By Herbert S. Wilf
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Extra resources for Algorithms and Complexity (Internet edition, 1994)
It was then conjectured that four colors are always sufficient for the proper coloring of the countries of any map at all. Settling this conjecture turned out to be a very hard problem. It was finally solved in 1976 by K. Appel and W. Haken* by means of an extraordinary proof with two main ingredients. First they showed how to reduce the general problem to only a finite number of cases, by a mathematical argument. Then, since the ‘finite number’ was over 1800, they settled all of those cases with quite a lengthy computer calculation.
To construct a graph we would decide which of these possible edges would be used. We can make each of these n2 decisions independently, and for every way of deciding where to put the edges we would get a different graph. Therefore the number of n labeled graphs of n vertices is 2( 2 ) = 2n(n−1)/2. If we were to ask the corresponding question for unlabeled graphs we would find it to be very hard. The answer is known, but the derivation involves Burnside’s lemma about the action of a group on a set, and some fairly delicate counting arguments.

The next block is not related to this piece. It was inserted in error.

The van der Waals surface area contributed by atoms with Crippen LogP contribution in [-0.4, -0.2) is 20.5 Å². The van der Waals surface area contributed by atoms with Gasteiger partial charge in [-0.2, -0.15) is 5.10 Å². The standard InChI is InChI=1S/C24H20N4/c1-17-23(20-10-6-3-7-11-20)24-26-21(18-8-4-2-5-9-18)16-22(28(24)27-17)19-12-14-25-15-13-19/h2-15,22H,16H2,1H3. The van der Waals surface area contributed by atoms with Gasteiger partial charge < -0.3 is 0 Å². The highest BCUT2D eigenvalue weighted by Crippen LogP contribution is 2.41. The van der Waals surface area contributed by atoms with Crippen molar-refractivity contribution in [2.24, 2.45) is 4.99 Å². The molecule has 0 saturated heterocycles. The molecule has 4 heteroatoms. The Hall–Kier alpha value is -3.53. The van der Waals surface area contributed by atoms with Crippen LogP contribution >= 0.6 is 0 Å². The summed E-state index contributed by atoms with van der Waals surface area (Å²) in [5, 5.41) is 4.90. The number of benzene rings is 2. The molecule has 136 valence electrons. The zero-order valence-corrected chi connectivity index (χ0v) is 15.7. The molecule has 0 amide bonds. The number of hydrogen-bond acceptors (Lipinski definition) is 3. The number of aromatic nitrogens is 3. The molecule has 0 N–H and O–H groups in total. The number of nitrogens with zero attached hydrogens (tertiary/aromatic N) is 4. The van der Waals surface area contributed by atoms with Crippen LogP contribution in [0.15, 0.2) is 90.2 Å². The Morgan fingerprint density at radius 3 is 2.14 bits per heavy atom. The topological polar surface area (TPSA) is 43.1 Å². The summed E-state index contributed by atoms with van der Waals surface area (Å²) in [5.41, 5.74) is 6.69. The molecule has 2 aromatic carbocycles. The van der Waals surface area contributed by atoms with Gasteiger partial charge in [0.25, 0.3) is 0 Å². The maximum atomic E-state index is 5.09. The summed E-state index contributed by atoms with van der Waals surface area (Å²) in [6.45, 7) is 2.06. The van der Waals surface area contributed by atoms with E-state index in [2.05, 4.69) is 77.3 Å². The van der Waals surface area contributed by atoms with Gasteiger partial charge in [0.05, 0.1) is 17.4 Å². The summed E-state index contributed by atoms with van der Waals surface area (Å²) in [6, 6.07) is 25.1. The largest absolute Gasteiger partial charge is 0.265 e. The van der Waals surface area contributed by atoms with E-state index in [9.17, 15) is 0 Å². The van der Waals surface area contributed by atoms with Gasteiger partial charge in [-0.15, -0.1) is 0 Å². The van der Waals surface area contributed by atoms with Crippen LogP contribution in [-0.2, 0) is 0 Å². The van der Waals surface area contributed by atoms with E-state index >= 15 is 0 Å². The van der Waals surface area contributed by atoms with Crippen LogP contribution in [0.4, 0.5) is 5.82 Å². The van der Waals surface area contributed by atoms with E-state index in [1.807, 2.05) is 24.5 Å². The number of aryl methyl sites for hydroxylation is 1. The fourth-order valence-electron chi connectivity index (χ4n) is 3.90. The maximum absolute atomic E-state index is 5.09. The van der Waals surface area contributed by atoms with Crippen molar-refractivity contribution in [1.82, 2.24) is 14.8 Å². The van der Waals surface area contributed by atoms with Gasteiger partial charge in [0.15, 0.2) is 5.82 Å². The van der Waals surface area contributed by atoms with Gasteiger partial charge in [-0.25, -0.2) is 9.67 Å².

How many bits of input data does it take to describe a graph? Well, certainly we can march through the entire list of n(n − 1)/2 pairs of vertices and check off the ones that are actually edges in the input graph to the problem. Hence we can describe a graph to a computer by making 39 Chapter 2: Recursive Algorithms Fig. 3: A tree-full of graphs is created a list of n(n − 1)/2 0’s and 1’s. Each 1 represents a pair that is an edge, each 0 represents one that isn’t an edge. Thus Θ(n2 ) bits describe a graph.
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